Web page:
Bellator MMA is back after a six-week layoff to bring us Bellator 225. Unfortunately for prospective bettors, as of Thursday evening just one line has opened for the 15-fight card. Therefore, below is our one and only play in the abbreviated Bellator 225 edition of Prime Picks — or with a sole pick, perhaps it should be coined “Prime Pick.”
Sergei Kharitonov (-110)
Since we have but one betting option for this event, we must attempt to recommend one heavy-handed heavyweight over the other. The oddsmakers are just as torn on this fight, as the line has fluctuated between each man as the betting favorite. At the time of this writing, the odds are perfectly split at -110 for both man, in a true pick-em. This is very similar to the first time they met at Bellator 215, when the odds closed with Matt Mitrione as the slightest of favorites at -115 compared to Kharitonov at -105. Due the closeness of those odds as both were deemed the favorite, it was still considered a pick-em. The result of that fight, a 15-second groin kick stoppage resulting in a no-contest, gave the betting public nothing to work with, make a determination on how the fighters implemented their respective game plans, or learn practically anything from their first meeting.
Mitrione has one plan, and one plan only. His sole intention is to figuratively knock his opponent’s head off their shoulders. He has evidenced this with strike stoppages of all-time great Fedor Emelianenko, former Ultimate Fighting Championship title challenger Derrick Lewis and current KSW king Philip De Fries. He has never pulled off a submission, and in fact across his entire 14-fight UFC tenure, he only attempted four — and all four came against “Kimbo Slice” Kevin Ferguson. It is not likely that he has attempted even that many in his six outings in Bellator, further emphasizing that Mitrione has no interest in any ground game.
Both men are finishers in true heavyweight fashion. Mitrione holds a high finish rate of 85 percent, with 11 of his 13 wins by knockout. Kharitonov, on the other hand, has almost as many knockout victories to his credit (18) as his opponent has in total fights (20). He has also sprinkled in submissions ranging from armbars to a leg-only ankle lock throughout his illustrious career, amassing a tremendous stoppage rate of 93 percent. In the times they have each suffered defeats, the methods have varied for both. Mitrione has dropped two by decision, two by submission and another two by knockout, while Kharitonov holds three knockout losses, two by tap out and one on the scorecards.
While Kharitonov has the total experience advantage, having competed in 16 more bouts than his opponent, in terms of high-level mixed martial arts experience, they are much closer than expected. Mitrione is one of those rare fighters that made his professional debut in the UFC. After leaving the promotion, he went straight into Bellator with no stopping off at the regional level, so he has had to face top-flight competition throughout the majority of his career. Kharitonov, meanwhile, went through the Pride Fighting Championships heavyweight gauntlet, having to square off against the likes of Alistair Overeem, Fabricio Werdum and Antonio Rodrigo Nogueira. Along the way, Kharitonov also competed in Glory kickboxing, where he immediately contended with elite heavyweights like Jerome Le Banner, Rico Verhoeven and Daniel Ghita.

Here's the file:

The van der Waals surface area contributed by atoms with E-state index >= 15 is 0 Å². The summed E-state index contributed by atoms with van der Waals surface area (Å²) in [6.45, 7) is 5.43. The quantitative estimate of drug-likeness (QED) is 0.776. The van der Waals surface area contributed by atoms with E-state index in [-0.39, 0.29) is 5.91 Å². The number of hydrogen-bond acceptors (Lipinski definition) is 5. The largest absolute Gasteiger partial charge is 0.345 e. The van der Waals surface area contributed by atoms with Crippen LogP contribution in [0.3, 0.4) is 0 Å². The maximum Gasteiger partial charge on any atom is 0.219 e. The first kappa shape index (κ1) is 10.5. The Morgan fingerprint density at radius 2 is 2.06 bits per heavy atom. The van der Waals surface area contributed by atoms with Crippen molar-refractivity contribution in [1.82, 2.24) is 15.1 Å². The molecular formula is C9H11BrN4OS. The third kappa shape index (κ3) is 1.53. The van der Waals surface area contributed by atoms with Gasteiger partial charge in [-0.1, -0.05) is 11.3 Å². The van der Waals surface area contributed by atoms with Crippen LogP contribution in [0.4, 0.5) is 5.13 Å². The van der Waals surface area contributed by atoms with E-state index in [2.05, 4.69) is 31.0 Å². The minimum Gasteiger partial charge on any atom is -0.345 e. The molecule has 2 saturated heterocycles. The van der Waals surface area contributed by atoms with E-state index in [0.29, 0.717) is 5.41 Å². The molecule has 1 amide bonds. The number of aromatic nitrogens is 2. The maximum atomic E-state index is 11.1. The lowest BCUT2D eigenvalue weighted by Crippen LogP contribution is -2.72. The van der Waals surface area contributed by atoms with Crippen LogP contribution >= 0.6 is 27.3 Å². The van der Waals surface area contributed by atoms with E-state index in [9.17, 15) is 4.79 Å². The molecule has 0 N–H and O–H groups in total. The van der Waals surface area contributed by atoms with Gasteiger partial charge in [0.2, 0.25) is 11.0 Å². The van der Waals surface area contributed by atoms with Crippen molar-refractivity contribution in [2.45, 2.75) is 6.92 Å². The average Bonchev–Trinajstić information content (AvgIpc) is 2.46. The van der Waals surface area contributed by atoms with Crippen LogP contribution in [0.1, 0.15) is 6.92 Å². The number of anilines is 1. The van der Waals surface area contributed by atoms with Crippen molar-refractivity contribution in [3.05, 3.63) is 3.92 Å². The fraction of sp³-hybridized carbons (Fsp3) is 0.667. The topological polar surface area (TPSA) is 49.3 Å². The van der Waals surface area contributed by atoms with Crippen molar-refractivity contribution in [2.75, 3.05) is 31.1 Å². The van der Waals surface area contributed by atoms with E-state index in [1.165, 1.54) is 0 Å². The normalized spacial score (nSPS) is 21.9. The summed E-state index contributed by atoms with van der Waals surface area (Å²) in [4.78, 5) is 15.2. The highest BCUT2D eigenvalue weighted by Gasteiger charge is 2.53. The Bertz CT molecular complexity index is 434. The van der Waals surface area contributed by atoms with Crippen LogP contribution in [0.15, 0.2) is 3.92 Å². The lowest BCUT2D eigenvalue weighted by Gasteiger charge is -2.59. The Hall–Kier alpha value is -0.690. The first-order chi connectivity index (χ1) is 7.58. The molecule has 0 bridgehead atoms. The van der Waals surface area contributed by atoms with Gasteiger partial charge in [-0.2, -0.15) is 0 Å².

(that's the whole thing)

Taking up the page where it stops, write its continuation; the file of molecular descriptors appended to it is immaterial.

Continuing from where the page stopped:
We predict this fight could play out a lot like when Kharitonov met Roy Nelson, another destructive striker, at Bellator 207. Kharitonov used his left jab to keep Nelson at bay and unable to set up his fight-ending right hand. Any time “Big Country” wound up to unleash his bomb, the Russian was out of the way. Nelson shot for a takedown early in the fight, and Kharitonov did land an illegal knee that cost him a point, but the knee did not appear to be as impactful as advertised. Mixing in a few low kicks to disrupt the movement of the burly brawler, Kharitonov got it done when Nelson closed the distance to land powerful uppercuts and knees, securing the finish.
We should be clear once again: this is a heavyweight fight. Both men have knockout power, and both have displayed it throughout their careers. In his Bellator debut in 2016, Kharitonov came out over-aggressive against Javy Ayala, who laid waste to him in 16 seconds with a massive right hand. Kharitonov was careless and left his guard down, and it cost him dearly. If he does the same against Mitrione, a sharper striker than Ayala, he could again find himself separated from his consciousness. With this in mind, we expect Kharitonov to come out measured and composed as he pumps his left jab out, all while avoiding Mitrione’s most dangerous strikes.
Kharitonov has more ways to win this fight, as if he ever chose to take the fight to the ground, he would likely be at a sizeable advantage. If he keeps this standing, he should still have the upper hand, with more tools in his arsenal including fierce knees and clinch strikes. If a prop bet were available, we would also recommend you take the “Fight doesn’t go to decision” line, which would likely be considerably high, but as of now, the only available option is to pick the winner of this main event.